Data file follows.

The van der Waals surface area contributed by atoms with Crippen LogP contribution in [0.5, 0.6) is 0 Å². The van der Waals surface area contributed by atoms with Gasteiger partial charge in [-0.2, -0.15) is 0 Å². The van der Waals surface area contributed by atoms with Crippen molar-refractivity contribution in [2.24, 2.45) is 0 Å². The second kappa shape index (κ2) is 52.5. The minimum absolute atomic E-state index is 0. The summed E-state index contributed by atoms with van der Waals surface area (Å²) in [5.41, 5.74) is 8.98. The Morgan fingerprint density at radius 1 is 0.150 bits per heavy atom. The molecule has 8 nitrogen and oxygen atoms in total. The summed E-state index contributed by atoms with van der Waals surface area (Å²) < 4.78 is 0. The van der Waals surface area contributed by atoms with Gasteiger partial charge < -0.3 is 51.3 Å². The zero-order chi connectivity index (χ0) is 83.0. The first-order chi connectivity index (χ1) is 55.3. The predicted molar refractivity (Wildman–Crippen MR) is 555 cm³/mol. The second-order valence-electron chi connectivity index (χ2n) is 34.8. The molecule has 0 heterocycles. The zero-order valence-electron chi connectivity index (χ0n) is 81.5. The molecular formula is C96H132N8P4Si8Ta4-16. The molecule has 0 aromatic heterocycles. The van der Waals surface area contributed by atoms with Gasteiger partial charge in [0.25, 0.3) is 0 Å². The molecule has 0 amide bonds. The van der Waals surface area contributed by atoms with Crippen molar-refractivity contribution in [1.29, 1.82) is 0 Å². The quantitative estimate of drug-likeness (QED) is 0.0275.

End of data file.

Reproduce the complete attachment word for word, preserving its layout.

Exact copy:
The van der Waals surface area contributed by atoms with Crippen LogP contribution in [0.5, 0.6) is 0 Å². The van der Waals surface area contributed by atoms with Gasteiger partial charge in [-0.2, -0.15) is 0 Å². The van der Waals surface area contributed by atoms with Crippen molar-refractivity contribution in [2.24, 2.45) is 0 Å². The second kappa shape index (κ2) is 52.5. The minimum absolute atomic E-state index is 0. The summed E-state index contributed by atoms with van der Waals surface area (Å²) in [5.41, 5.74) is 8.98. The Morgan fingerprint density at radius 1 is 0.150 bits per heavy atom. The molecule has 8 nitrogen and oxygen atoms in total. The summed E-state index contributed by atoms with van der Waals surface area (Å²) < 4.78 is 0. The van der Waals surface area contributed by atoms with Gasteiger partial charge < -0.3 is 51.3 Å². The zero-order chi connectivity index (χ0) is 83.0. The first-order chi connectivity index (χ1) is 55.3. The predicted molar refractivity (Wildman–Crippen MR) is 555 cm³/mol. The second-order valence-electron chi connectivity index (χ2n) is 34.8. The molecule has 0 heterocycles. The zero-order valence-electron chi connectivity index (χ0n) is 81.5. The molecular formula is C96H132N8P4Si8Ta4-16. The molecule has 0 aromatic heterocycles. The van der Waals surface area contributed by atoms with Gasteiger partial charge in [0.25, 0.3) is 0 Å². The molecule has 0 amide bonds. The van der Waals surface area contributed by atoms with Crippen molar-refractivity contribution in [1.29, 1.82) is 0 Å². The quantitative estimate of drug-likeness (QED) is 0.0275.